During the twentieth century, the automobile industry emerged as one of the largest industries in the world. It was a backbone of a new consumer goods-oriented society. It was also the chief customer of the steel industry and the petroleum industry. The industry was able to spread sales over a wide geographic area because of the lack of tariff barriers. It provided one out of six jobs in 1982 and was the lifeblood of the petroleum industry. It was also a source of employment for engineers, scientists, and research and development personnel.
In the early 1900s, approximately 485 companies entered the motor vehicle business in the United States. However, by the end of the century, the number of active manufacturers had dropped to 44. It was not until the mid-1930s that European automakers began using mass production techniques. This allowed the company to divide the market into smaller segments. It also required the use of heavy outlays of capital. The use of mass production techniques was adopted by other American automobile manufacturers quickly.
The Ford Motor Company, General Motors and Chrysler emerged as the “Big Three” in the 1920s. Each company had developed techniques for reducing its production costs and increasing its output. They had established factories in the northeastern United States.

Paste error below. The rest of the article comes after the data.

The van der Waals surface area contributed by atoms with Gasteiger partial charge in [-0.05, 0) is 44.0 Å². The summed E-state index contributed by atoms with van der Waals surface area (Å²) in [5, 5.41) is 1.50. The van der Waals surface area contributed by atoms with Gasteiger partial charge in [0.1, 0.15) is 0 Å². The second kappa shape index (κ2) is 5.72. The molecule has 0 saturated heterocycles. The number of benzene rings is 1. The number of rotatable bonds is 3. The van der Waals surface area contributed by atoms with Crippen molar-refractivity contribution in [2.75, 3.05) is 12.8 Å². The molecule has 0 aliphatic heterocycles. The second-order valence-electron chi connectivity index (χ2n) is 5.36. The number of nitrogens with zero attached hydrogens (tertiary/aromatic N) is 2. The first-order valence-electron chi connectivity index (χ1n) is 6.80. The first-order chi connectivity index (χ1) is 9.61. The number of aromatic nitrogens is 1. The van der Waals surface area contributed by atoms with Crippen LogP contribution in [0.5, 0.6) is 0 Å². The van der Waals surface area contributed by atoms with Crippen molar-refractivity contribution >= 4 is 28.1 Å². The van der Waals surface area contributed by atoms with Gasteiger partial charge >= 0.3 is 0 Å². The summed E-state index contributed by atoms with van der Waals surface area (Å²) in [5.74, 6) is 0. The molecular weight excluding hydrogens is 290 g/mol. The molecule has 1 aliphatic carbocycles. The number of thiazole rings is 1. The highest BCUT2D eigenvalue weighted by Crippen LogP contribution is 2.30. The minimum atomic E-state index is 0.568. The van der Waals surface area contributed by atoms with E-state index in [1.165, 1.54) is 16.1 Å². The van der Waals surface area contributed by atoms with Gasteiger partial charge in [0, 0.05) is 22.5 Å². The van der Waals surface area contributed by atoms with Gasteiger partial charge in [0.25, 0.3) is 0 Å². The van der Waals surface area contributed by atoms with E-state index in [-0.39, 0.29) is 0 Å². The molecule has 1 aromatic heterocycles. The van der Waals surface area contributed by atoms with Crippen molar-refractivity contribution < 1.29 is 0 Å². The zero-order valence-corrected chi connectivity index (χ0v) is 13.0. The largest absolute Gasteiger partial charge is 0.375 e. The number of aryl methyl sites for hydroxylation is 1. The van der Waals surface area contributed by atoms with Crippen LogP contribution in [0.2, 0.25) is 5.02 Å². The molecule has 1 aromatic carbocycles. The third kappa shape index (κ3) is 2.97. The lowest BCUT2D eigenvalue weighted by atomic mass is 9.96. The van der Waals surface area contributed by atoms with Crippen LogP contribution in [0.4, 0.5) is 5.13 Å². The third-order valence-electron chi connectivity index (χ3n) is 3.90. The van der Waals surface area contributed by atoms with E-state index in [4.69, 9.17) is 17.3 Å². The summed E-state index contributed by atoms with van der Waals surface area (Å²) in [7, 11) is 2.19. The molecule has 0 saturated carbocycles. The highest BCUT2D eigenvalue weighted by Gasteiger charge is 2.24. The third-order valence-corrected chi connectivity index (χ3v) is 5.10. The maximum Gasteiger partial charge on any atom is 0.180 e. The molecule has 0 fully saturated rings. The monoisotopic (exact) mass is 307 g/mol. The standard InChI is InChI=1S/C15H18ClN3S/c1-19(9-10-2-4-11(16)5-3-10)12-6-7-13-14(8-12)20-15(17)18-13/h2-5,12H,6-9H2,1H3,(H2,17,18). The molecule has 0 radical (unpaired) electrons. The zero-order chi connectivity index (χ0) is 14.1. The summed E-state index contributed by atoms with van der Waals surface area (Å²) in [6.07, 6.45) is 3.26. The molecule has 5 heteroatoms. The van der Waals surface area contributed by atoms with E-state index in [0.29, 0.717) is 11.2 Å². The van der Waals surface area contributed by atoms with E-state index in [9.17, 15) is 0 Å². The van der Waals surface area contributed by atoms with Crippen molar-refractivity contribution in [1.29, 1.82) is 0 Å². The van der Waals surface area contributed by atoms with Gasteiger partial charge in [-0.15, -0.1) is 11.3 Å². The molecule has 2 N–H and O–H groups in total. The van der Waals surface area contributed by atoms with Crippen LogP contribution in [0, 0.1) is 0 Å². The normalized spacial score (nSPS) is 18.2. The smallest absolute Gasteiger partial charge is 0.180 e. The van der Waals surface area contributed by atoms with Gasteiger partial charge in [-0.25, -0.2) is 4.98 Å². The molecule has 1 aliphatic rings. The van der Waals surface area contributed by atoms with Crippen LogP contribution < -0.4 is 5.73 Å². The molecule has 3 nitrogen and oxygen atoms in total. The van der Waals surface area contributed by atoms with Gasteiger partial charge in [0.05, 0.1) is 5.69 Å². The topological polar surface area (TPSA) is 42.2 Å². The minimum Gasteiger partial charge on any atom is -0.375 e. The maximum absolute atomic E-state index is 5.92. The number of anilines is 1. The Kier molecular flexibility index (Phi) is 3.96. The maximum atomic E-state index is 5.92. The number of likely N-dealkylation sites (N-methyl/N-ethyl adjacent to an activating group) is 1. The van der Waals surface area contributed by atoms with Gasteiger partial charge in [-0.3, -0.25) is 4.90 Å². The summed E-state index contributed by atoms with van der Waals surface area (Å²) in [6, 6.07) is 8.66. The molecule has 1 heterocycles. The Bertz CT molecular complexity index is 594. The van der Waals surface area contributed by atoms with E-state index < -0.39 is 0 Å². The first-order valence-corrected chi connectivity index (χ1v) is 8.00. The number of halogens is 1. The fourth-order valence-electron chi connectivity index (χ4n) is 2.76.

By the end of the twentieth century, the American automobile industry accounted for 80 percent of the industry’s output. During this period, the demand for automobiles increased in other parts of the world as well. After World War II, automobile production soared in Europe and Japan. By the 1980s, the automobile industry was a global enterprise.
An important aspect of the automobile industry is that it is a highly complex technical system. It has thousands of components, including engines, chassis, and control systems. It is powered by gasoline or diesel, and its design depends on its intended use. The size and weight of the engine and its location will determine its stability and performance. Moreover, the fuel used for driving is an important factor in performance standards.
The development of the automobile industry was fueled by the economic development of the United States. Higher per capita income gave consumers the opportunity to buy cars at a much lower price than they could in Europe. In addition, cheap raw materials encouraged the mechanization of industrial processes in the United States.
The first successful American gasoline car, the Model T, was designed by Henry Ford and sold in 1908. It was affordable to middle-class families and had an annual retail price of less than $575. It replaced animal-drawn carriages and was offered in large numbers. The Model T was introduced in 1908 and sold for 15 million units by 1927.
By the end of the 20th century, the automobile became the lifeblood of the petroleum industry. It provided a lifeline for humanity, stimulating tourism, outdoor recreation, and medical care for the rural poor. It also brought urban amenities and better schools to the rural areas of the United States.